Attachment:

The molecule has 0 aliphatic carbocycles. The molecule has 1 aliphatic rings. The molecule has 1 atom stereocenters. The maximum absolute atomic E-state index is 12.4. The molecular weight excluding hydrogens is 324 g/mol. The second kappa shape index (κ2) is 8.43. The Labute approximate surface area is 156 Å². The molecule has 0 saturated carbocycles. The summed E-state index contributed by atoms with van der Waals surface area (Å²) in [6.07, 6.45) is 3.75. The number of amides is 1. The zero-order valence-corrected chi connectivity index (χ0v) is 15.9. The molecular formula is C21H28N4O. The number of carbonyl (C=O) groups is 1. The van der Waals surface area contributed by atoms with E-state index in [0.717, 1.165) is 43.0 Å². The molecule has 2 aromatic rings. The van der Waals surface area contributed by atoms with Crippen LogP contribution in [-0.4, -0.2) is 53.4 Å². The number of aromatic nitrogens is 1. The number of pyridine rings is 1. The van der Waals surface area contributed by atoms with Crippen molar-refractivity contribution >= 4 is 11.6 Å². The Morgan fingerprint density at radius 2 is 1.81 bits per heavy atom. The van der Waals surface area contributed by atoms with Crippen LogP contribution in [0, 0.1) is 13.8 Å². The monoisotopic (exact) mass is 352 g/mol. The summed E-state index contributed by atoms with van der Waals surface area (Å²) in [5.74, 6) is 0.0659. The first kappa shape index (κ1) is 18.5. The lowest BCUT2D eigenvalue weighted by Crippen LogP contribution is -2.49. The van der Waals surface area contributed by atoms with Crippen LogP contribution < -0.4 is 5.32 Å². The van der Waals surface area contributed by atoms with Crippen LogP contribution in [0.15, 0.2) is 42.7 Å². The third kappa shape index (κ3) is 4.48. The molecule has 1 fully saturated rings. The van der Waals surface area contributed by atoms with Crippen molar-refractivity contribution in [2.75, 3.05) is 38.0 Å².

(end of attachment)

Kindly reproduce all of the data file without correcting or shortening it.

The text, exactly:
The molecule has 0 aliphatic carbocycles. The molecule has 1 aliphatic rings. The molecule has 1 atom stereocenters. The maximum absolute atomic E-state index is 12.4. The molecular weight excluding hydrogens is 324 g/mol. The second kappa shape index (κ2) is 8.43. The Labute approximate surface area is 156 Å². The molecule has 0 saturated carbocycles. The summed E-state index contributed by atoms with van der Waals surface area (Å²) in [6.07, 6.45) is 3.75. The number of amides is 1. The zero-order valence-corrected chi connectivity index (χ0v) is 15.9. The molecular formula is C21H28N4O. The number of carbonyl (C=O) groups is 1. The van der Waals surface area contributed by atoms with E-state index in [0.717, 1.165) is 43.0 Å². The molecule has 2 aromatic rings. The van der Waals surface area contributed by atoms with Crippen LogP contribution in [-0.4, -0.2) is 53.4 Å². The number of aromatic nitrogens is 1. The number of pyridine rings is 1. The van der Waals surface area contributed by atoms with Crippen molar-refractivity contribution >= 4 is 11.6 Å². The Morgan fingerprint density at radius 2 is 1.81 bits per heavy atom. The van der Waals surface area contributed by atoms with Crippen LogP contribution in [0, 0.1) is 13.8 Å². The monoisotopic (exact) mass is 352 g/mol. The summed E-state index contributed by atoms with van der Waals surface area (Å²) in [5.74, 6) is 0.0659. The first kappa shape index (κ1) is 18.5. The lowest BCUT2D eigenvalue weighted by Crippen LogP contribution is -2.49. The van der Waals surface area contributed by atoms with Crippen LogP contribution < -0.4 is 5.32 Å². The van der Waals surface area contributed by atoms with Crippen LogP contribution in [0.15, 0.2) is 42.7 Å². The third kappa shape index (κ3) is 4.48. The molecule has 1 fully saturated rings. The van der Waals surface area contributed by atoms with Crippen molar-refractivity contribution in [2.75, 3.05) is 38.0 Å².